The Norwegian fjords

The Norwegian fjords make an impression on everyone who visits them. Cutting in from the sea, through steep mountains, they have passages so narrow that, when the ship sails in, you can sometimes touch the mountainside with your fingertips.

To many foreigners, Norway is synonymous with fjords. The country has the highest concentration of them in the world, ranging from the Oslo fjord in the southeast, all the way up to East Finnmark near the northeastern Russian border. 

Norway is also fortunate enough to have a warm sea current running along its coastline. As a result, the fjords are virtually ice free – and ready to be explored.


What is a fjord?

A fjord is a deep, narrow and elongated ocean inlet, cut into the landscape, with steep mountains on three sides. The fourth side, called the mouth of the fjord, is open towards the sea.

The Norwegian fjords were formed when the glaciers of the Ice Age retreated. Seawater rushed in to replace the ice, flooding the U-shaped valleys and creating the memorable geography we see today.

The most famous fjords in Norway

The best-known Norwegian fjords are found in the western coastal and northern regions. In the west, for example, Geirangerfjord, Hjørundfjord and Nordfjord are recognised on UNESCO's World Heritage List, with their alpine mountains, cascading waterfalls, and lush villages full of fruit trees.

On your way to Trondheim, you can experience the Trondheimsfjord. Further north, the Trollfjord, only 100 metres wide at its narrowest point, is among the most fascinating fjords in the country.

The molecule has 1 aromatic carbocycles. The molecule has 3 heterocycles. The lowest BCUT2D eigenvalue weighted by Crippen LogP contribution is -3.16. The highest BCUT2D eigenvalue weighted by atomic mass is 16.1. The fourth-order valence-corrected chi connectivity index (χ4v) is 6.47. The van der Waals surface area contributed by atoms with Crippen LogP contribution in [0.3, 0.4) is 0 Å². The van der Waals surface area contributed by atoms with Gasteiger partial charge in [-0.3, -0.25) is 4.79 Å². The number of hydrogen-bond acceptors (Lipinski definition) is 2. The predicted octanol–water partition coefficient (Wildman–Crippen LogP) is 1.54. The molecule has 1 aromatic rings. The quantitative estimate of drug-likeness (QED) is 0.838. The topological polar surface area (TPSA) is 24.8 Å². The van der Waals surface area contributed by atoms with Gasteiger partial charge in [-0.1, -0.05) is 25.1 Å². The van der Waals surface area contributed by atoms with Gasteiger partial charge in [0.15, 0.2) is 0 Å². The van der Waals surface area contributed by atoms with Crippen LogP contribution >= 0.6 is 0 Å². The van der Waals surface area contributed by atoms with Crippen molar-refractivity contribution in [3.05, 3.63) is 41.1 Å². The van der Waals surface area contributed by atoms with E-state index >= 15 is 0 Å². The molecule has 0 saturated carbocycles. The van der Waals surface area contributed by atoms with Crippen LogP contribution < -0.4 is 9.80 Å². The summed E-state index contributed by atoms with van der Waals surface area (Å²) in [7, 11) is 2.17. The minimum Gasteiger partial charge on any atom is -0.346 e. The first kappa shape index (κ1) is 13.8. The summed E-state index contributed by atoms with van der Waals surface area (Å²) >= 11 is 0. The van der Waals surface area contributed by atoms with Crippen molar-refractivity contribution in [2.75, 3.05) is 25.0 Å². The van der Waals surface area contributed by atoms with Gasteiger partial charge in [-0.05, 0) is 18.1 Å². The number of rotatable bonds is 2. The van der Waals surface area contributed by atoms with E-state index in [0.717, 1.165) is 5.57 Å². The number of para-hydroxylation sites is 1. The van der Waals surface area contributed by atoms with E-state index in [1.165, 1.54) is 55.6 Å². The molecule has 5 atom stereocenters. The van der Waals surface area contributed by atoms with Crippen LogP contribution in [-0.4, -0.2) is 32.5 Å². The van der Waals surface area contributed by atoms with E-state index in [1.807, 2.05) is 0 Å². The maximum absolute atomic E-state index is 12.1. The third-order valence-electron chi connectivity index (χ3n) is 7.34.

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The Geirangerfjord

The stuff of which fairytales are made, Geirangerfjord is the pick of Norway's fjords. A UNESCO World Heritage Site, it is famous for its deep-blue waters and mountainous countryside. It is also home to The Seven Sisters waterfall - which features seven streams of tumbling waters from 800ft!

  • Best time to visit: June - August

The Hjørundfjord

Seclusion and an unspoiled natural landscape are what give this 35-kilometre-long fjord in western Norway its special character as it cuts into the massive Sunnmøre Alps. 

  • Best time to visit: September - October

Trollfjord Norway HGR 125152 Photo Stian Klo 1920

The Trollfjord

A visit to this narrow fjord in Lofoten and Vesterålen is a truly memorable experience. Bordered by steep-sided mountains, it is home to the white-tailed sea eagle – one of the main attractions in the area. 

  • Best time to visit: May - October

The Trondheimsfjord

The first capital of Norway, Trondheim is a town where kings and queens have been crowned. But as well as being rich in culture and history, it’s also home to a spectacular fjord.

A journey through this Norwegian fjord will see you encounter all walks of wildlife and gorgeous green swathes of countryside. Go for the stunning views, stay to learn more about this historic town.


The Nordfjord

Spanning some 106 kilometres, this is one of the country's longest fjords and also one of the most diverse. Highlights include the westernmost point in Norway, a sensational skylift, and the largest glacier in Europe.

The Hardangerfjord

Hardangerfjord is a hiker’s paradise. At 179km, it is one of the longest fjords in the world, making it an ideal spot for visitors looking to explore by foot. 

Cruising through this fjord has plenty of highlights: the charming village of Odda, where you can take a moment to relax or get involved in other outdoor activities, and the famous rock formation known as Trolltunga (the ‘troll tongue’), which has to be seen to be believed and is accessible by hike from Odda.


The Lyngenfjord

With clear blue skies and a wide-open valley, the Lyngenfjord is Norway at its most beautiful.

But there’s far more to Lyngenfjord than meets the eye - the area has plenty of natural activities to get involved in, from hiking to reindeer sledging. And best of all - it’s a great spot to catch the Northern Lights!